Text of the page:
November 30th, 1699. ‘Whereas it hath been agreed upon by the town to build a new meeting house, and there being different notions respecting the form— some being for a square house and others for a long brick house with lean-to— it is agreed by the town that a lott shall be drawn to decide the matter, and it is agreed that Benj. Harrington shall draw the lott.’ The lot being drawn fell for a square meeting house. The form of the tower and turret was left to the committee. The inhabitants agreed to work out their proportions of expense as near as they can in such work as the committee judge them capable. The committee were to deduct from wages of those who come late or are negligent. They sell the new part of the old house to help pay joiners for work on the new house. They sell the old part of the old house to Richard Wilford for teaching school. This new house stood on the common, about in front of the town hall.

Built in 1700, this meeting house was deemed inadequate by 1738, when the decision was made to erect a new one. It was completed in 1744. As described in A history of the First Church and Society of Branford, Connecticut, 1644-1919 (1919), by J. Rupert Simonds:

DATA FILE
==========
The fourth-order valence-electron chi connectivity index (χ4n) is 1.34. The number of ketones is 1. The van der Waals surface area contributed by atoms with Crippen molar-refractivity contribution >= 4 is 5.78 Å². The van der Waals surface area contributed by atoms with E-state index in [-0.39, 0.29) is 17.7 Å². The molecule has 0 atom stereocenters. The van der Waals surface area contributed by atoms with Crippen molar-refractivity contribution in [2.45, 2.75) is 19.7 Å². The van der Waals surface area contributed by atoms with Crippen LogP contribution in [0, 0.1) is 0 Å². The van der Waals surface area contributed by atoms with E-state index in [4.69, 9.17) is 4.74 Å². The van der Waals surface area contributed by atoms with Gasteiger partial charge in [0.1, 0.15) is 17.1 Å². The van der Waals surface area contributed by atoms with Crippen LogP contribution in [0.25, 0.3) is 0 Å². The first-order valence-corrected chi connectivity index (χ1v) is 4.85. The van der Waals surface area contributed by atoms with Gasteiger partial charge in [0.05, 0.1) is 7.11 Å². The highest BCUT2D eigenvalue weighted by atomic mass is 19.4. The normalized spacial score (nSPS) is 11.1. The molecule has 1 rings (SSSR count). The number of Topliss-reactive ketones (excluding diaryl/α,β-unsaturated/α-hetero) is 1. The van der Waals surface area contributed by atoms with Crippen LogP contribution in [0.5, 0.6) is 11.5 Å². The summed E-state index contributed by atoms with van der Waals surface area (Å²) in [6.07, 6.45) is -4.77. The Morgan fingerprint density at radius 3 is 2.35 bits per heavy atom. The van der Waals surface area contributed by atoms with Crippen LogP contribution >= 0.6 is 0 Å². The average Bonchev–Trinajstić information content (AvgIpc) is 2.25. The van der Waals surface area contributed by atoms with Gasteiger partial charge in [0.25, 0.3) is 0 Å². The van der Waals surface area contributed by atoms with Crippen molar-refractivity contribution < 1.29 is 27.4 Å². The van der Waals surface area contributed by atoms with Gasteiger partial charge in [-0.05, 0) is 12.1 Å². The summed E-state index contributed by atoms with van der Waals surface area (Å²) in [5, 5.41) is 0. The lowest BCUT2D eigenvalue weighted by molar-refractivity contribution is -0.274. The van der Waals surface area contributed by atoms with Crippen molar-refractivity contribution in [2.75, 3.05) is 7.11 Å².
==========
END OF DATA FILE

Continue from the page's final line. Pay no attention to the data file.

The steeple was not added until 1803, and the clock was placed therein in the summer of 1804. There is an interesting story concerning the erection of the steeple. It happened that, at the beginning of the nineteenth century, the newly reorganized Episcopal Church purchased some fine lumber to be used for building a steeple for their new church, but their funds proved insufficient for the carrying out of their plans, and so they were compelled to sell the timbers, which they had prepared, to the Congregational Society, and they were used in the erection of the Congregational steeple. Inasmuch as the feeling between the two churches was not very cordial at that time, this was regarded, by the Episcopalians, as a cause for much chagrin, and, by the Congregationalists, as an occasion of considerable satisfaction. [. . .]

The new meeting house was situated nearly in front of the present edifice, but faced almost in the opposite direction. It was occupied by the church for practically a century, or until the erection of the present building, in its original form, in 1843.